November 15, 2018
Slender Man. By Mythology Entertainment. Harper Voyager. $15.99.
You might think that the Slender Man meme had crested and washed away by now. The horrific case involving two 12-year-old Wisconsin girls stabbing a third has wound through the courts and even, inevitably, found its way into a documentary film, Beware the Slenderman (using the alternative one-word version of the fictional character’s name). And a very poorly received horror film was made by Sony Pictures and Screen Gems – along with several independent films, a video game, and all the usual detritus of contemporary entertainment.
So is that it? No such luck. Mythology Entertainment, which was involved in the Sony/Screen Gems film, now offers a novel called Slender Man without authorial attribution. That is probably not intended to make things spooky but to relieve any individual human being of the need to take credit or blame for the book. In fact, Slender Man reads like a multi-author project, akin to many screenplays, with no consistent voice and with lapses of continuity and pacing (and language: there are several British spellings of common words, although this could just indicate that one contributor is from England, or Canada, or Australia).
Slender Man, the book, is not really bad, but it is so obvious that it will scarcely appeal to horror aficionados; whether it will attract people fascinated by the Slender Man character, for whatever reason, is another matter. As in so many novels that try to be with-it and up-to-date, this one features a mixture of narratives (helping justify, or at least explain, its mixture of styles). Teenage central character Matt Barker, one of the wealthy students at the snooty Riley School, which Matt describes as “a judgemental [sic] cesspit,” keeps a diary and has his cellphone set to record automatically on many, many occasions in the wee hours of the morning; the psychiatrist he is seeing because he has nightmares sends Matt’s parents old-fashioned snail-mail letters, making it possible for Matt to intercept communication; various students chat on social media (of course); there is a Reddit group in which Slender Man is discussed; there are transcripts of interviews of students with detectives investigating, among other things, the mysterious disappearance of one of Matt’s classmates, Lauren Bailey; school officials issue various administrative notices; a nosy reporter for a local newspaper keeps writing spectacularly boring articles; and on and on it goes.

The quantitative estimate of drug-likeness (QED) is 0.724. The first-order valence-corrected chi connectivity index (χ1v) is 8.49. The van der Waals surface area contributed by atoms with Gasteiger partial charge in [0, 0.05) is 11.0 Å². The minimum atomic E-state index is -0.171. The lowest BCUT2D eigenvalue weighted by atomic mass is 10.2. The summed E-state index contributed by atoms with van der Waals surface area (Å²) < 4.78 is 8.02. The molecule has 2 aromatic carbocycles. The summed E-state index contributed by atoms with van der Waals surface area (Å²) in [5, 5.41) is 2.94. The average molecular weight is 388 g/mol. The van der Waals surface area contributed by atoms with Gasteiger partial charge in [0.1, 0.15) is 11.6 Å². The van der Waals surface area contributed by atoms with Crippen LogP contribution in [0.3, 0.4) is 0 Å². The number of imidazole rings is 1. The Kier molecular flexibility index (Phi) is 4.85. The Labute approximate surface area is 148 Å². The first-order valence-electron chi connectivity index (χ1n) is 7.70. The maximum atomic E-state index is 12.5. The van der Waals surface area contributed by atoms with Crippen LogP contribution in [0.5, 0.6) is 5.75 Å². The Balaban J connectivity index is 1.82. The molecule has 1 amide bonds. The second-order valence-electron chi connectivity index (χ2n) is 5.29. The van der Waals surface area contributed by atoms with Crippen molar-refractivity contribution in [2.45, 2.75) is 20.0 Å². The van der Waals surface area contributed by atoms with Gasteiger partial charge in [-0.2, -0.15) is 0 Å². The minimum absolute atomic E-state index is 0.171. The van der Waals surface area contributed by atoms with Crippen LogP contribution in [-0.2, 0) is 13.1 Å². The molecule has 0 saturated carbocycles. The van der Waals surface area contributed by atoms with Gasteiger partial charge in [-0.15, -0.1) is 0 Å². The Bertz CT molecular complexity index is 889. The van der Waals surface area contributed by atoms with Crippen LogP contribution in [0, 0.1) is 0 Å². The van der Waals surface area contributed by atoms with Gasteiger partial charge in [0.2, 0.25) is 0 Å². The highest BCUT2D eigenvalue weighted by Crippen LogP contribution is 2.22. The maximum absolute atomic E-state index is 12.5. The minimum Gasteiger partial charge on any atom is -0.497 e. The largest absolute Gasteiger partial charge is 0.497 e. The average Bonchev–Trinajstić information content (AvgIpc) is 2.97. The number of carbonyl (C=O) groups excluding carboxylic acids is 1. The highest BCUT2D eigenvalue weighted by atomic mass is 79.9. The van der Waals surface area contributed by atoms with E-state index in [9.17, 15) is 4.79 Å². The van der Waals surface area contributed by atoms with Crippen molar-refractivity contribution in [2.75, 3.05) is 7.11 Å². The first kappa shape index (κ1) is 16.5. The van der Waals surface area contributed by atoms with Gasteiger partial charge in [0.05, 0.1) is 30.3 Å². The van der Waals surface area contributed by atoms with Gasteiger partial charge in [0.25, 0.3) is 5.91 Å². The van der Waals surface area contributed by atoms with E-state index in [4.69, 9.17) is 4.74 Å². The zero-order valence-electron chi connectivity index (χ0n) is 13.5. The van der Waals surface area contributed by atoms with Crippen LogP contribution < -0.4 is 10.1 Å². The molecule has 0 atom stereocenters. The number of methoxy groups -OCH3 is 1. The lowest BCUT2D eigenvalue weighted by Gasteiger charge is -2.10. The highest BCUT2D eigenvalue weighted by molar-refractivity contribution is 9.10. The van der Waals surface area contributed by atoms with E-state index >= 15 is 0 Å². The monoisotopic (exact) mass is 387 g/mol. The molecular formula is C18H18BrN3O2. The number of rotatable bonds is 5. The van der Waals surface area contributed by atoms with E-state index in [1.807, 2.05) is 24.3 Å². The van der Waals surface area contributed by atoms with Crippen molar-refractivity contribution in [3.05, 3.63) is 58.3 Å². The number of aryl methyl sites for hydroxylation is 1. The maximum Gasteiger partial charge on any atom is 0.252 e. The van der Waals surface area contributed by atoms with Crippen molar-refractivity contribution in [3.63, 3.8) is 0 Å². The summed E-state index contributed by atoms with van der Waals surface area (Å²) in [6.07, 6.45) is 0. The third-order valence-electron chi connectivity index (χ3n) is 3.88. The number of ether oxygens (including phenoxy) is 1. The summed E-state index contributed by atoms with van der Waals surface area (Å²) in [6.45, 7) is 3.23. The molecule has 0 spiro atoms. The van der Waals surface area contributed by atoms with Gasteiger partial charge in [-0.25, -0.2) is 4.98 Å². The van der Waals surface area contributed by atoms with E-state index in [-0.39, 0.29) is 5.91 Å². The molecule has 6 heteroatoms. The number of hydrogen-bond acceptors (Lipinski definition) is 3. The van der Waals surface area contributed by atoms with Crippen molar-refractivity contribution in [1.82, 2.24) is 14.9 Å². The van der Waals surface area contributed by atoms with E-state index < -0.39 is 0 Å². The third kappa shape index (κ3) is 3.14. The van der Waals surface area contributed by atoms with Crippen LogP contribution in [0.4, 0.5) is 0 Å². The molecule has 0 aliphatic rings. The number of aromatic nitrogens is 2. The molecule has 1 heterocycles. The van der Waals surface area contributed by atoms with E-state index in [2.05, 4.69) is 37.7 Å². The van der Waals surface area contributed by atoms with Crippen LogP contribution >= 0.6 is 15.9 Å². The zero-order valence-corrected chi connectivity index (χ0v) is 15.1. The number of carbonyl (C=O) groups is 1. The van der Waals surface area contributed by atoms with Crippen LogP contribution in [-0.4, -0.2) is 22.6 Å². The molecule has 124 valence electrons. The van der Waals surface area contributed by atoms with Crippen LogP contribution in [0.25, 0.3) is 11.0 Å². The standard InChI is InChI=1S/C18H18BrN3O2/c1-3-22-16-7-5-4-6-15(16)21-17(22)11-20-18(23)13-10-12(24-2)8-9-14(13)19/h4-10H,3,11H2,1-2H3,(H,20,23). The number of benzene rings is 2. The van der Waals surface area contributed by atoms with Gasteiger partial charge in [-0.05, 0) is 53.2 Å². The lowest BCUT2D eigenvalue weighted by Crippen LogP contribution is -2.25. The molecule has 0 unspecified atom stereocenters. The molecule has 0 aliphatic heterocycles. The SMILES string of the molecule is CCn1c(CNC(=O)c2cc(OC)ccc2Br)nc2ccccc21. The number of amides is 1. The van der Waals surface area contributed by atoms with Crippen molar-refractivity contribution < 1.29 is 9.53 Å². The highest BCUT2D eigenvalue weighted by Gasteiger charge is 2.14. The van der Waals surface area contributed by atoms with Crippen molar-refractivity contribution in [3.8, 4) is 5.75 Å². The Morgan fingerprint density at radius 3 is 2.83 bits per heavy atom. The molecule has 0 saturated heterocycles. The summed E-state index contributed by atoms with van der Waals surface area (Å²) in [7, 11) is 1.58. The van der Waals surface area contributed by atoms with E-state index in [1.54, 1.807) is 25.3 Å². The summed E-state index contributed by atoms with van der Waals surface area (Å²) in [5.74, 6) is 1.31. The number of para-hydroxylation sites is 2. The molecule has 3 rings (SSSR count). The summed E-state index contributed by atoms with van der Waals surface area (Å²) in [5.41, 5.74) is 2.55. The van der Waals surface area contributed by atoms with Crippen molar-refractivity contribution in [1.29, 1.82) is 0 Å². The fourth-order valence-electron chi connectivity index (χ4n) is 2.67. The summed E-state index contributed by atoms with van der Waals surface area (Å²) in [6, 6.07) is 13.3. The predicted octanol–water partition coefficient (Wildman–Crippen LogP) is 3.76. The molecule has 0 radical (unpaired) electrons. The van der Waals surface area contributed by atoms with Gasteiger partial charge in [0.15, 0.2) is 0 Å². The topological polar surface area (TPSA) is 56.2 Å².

The use of various sources of information does nothing to mitigate the sloppiness with which the story is told. Some of the many typos are just funny: “I couldn’t keep my mouth close any longer.” And most of the efforts to make things seem horrific are little better, as in an attempt to pull in something vaguely Lovecraftian (Slender Man was in fact created with some thought to H.P. Lovecraft’s works): “I sort of felt this enormous thing, like I was seeing a fraction of something so huge that my mind couldn’t really process it, like I was looking up through a keyhole and he was the only thing I could see, was the only thing in the universe, was all there was.” Like, uh-huh.